I wanted to share a quick story with you about a conversation I had with a client this past weekend.
He was experiencing some stress related to missing his revenue goal even though his team had achieved over 60% growth last year. After discussing the situation, we realized the issue wasn’t with their strategy, but with the execution of that strategy.
So, I shared with him a framework we use to focus and motivate revenue teams, while still holding them accountable to their commitments. We call it the GPS framework, which stands for Goal, Plan, Scorecard.
It’s similar to using a GPS when you’re traveling to a new place. You tell the GPS where you want to go, it creates a roadmap, and you use the information provided by your car’s dashboard to stay on track and arrive on time.
The first step is to set a 2023 revenue goal for each member of the sales team. While our initial focus is sales, you can use this approach to impact RevOps, marketing, customer success, and any team across the company.
My recommendation is to take any revenue goal a rep sets for themselves and multiply it by 1.20. This is a great opportunity for you to tell your reps how much you believe in their potential and that you’ll support them as they stretch themselves to reach and redefine their potential.
After securing the rep’s commitment to the new number, your shared goal, the next step is to conduct a gap analysis to determine the difference between the goal and their results from last year. The secret here is to ask each rep a specific question, “what needs to change in order to achieve your goal?” and then listen for clues as to how they think.
If they point to variables outside of their control like the economy, product, competition, etc., reframe their focus on what they can control and coach them to let go of the things they can’t.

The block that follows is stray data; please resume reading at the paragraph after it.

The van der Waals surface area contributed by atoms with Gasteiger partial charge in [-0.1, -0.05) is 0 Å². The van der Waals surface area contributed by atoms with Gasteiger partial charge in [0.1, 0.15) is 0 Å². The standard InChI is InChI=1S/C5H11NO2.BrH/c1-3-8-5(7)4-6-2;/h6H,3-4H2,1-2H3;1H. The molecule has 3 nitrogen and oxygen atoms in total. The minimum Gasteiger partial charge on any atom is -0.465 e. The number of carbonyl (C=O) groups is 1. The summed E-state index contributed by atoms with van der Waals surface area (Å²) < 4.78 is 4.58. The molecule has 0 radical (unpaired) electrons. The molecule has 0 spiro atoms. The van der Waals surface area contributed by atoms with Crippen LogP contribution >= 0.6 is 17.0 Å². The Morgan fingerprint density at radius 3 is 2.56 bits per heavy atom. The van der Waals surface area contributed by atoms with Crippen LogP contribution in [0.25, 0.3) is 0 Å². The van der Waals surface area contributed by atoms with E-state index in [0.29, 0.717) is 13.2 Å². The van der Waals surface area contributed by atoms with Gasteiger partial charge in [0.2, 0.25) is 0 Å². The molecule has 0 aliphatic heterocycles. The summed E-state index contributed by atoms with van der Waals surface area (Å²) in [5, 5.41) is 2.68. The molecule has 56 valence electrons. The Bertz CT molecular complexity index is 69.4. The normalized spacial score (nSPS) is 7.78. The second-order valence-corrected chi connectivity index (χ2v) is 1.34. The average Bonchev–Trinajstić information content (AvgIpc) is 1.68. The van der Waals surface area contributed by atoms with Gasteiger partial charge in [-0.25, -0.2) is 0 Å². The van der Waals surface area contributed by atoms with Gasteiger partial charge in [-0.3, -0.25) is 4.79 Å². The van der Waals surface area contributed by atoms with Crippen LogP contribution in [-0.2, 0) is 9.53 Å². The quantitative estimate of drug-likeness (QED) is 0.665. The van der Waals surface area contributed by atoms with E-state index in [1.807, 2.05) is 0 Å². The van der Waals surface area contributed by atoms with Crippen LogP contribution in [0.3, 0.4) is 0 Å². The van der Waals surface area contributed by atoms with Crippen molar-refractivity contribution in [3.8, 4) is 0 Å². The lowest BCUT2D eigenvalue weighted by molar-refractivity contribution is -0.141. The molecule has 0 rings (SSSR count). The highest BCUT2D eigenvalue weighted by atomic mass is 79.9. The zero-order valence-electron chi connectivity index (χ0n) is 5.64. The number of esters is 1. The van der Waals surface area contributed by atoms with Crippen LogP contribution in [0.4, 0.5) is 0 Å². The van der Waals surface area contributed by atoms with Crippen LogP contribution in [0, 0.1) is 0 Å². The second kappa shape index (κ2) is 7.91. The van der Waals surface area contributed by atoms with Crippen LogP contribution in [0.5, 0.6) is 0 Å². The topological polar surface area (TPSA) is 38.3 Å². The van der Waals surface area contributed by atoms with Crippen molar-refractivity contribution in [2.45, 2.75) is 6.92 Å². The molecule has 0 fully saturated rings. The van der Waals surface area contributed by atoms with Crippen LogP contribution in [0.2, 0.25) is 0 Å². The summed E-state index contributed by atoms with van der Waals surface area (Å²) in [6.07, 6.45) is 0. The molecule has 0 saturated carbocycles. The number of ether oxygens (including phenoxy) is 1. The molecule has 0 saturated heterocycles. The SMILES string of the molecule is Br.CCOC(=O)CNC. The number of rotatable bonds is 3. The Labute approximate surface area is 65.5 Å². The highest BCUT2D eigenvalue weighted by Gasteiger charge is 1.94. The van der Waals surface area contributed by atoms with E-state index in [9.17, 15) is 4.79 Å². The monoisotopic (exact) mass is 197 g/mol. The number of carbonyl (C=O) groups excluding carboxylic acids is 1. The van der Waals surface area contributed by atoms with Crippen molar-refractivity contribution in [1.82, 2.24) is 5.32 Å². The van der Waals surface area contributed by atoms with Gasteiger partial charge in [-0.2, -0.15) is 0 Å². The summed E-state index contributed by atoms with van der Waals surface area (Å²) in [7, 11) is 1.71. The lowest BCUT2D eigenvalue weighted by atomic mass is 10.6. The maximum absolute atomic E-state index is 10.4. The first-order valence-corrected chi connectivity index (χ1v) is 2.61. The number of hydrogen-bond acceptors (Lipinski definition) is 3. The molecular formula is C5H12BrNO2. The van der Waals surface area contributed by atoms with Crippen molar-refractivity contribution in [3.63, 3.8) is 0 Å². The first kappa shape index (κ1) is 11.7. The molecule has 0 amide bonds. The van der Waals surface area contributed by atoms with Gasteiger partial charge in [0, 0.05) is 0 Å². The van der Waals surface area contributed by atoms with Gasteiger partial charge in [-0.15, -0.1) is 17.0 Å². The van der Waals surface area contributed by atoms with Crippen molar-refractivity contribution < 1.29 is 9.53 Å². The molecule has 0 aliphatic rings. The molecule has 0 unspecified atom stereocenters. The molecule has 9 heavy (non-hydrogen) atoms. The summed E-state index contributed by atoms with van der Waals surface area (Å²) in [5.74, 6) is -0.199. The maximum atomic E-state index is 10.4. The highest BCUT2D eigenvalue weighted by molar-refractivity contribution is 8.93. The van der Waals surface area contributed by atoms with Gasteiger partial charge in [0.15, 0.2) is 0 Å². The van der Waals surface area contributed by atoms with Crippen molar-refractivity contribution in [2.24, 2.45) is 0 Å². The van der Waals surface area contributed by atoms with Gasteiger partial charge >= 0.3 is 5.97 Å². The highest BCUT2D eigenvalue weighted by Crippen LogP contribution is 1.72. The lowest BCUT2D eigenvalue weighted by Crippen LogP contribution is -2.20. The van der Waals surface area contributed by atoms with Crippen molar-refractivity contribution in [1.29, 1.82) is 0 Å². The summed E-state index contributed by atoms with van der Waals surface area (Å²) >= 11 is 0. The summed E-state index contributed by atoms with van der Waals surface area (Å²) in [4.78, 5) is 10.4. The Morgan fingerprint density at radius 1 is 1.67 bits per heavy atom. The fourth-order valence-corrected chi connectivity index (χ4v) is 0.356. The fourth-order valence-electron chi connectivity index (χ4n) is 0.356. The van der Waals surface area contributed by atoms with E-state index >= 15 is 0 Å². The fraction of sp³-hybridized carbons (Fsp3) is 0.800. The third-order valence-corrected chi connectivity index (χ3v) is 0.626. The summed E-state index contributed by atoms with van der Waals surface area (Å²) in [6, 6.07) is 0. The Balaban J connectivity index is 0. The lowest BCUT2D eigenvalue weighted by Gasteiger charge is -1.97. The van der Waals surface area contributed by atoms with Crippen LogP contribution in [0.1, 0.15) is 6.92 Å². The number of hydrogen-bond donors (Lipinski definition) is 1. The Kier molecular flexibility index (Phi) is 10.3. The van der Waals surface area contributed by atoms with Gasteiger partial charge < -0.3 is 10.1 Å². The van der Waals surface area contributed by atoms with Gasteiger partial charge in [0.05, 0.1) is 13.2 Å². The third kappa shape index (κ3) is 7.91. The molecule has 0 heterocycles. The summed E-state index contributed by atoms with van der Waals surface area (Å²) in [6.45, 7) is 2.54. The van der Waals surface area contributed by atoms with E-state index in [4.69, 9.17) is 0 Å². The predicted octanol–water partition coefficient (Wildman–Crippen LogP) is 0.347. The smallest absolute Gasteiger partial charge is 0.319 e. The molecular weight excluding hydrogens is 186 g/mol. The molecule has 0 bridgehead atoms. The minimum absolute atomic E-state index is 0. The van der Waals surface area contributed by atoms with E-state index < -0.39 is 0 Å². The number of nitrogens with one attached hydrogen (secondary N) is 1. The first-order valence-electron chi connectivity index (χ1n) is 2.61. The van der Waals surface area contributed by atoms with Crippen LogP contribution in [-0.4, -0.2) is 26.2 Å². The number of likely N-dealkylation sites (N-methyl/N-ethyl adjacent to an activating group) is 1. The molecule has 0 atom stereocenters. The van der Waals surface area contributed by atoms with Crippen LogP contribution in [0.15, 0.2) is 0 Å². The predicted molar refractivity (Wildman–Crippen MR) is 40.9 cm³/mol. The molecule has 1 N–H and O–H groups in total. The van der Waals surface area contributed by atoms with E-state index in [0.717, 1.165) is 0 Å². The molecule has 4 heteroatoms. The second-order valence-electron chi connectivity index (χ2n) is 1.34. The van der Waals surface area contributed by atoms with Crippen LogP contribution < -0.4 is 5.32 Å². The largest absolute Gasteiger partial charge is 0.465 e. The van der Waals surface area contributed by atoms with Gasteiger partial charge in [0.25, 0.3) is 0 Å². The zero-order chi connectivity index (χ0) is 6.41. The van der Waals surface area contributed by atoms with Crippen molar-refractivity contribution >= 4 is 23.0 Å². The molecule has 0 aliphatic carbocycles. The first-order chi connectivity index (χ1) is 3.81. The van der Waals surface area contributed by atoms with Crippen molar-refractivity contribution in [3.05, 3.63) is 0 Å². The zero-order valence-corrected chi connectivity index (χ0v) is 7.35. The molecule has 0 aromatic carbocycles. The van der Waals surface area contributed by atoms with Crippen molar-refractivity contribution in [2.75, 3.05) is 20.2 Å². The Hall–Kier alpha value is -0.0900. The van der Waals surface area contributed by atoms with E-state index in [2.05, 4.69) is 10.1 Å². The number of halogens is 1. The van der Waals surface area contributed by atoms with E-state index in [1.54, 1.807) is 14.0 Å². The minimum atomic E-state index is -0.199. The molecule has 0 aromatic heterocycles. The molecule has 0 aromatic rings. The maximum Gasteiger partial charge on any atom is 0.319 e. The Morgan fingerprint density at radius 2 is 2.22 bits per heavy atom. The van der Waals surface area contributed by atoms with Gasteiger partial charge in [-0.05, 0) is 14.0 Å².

Top performers outperform their peers regardless of what’s happening around them because they focus on their own continuous improvement. They develop the mindset, skillset, and toolset required to successfully anticipate and respond to change.
Only after each of your team members understand this, will they be ready to take the next step and build their plan.
There does not have to be anything magical or extraordinary about the plan. It simply has to be capable of getting your rep to their goal, and one your rep will execute at the highest possible level. If your rep is unwilling to do the work, the plan is worthless and you’ll need to double down on a new coaching or recruiting plan.
The last step is for you and your reps to adopt a dashboard or scorecard to track the execution of their plans. This will allow you to hold each team member accountable to the “what by when” of their plan and to delivering the highest quality work.
Sounds simple, but it’s understanding your team’s commitment with this level of detail that will make the difference when the game gets tight toward the end of the year. There are only 21 selling days per month, not including vacations, PTO, sick days, holidays, travel days, etc. How many days per month will your reps be truly committed to achieving their GPS?
Before wrapping up the call, I reminded my client that top performers love accountability and it can be a huge motivator when delivered appropriately.
I hope you find this framework helpful. If you are curious about the impact the GPS could have on your sales organization, check out our FREE Sales Flow Benchmark Analysis. And hit me up if you have any questions.
We are here to help.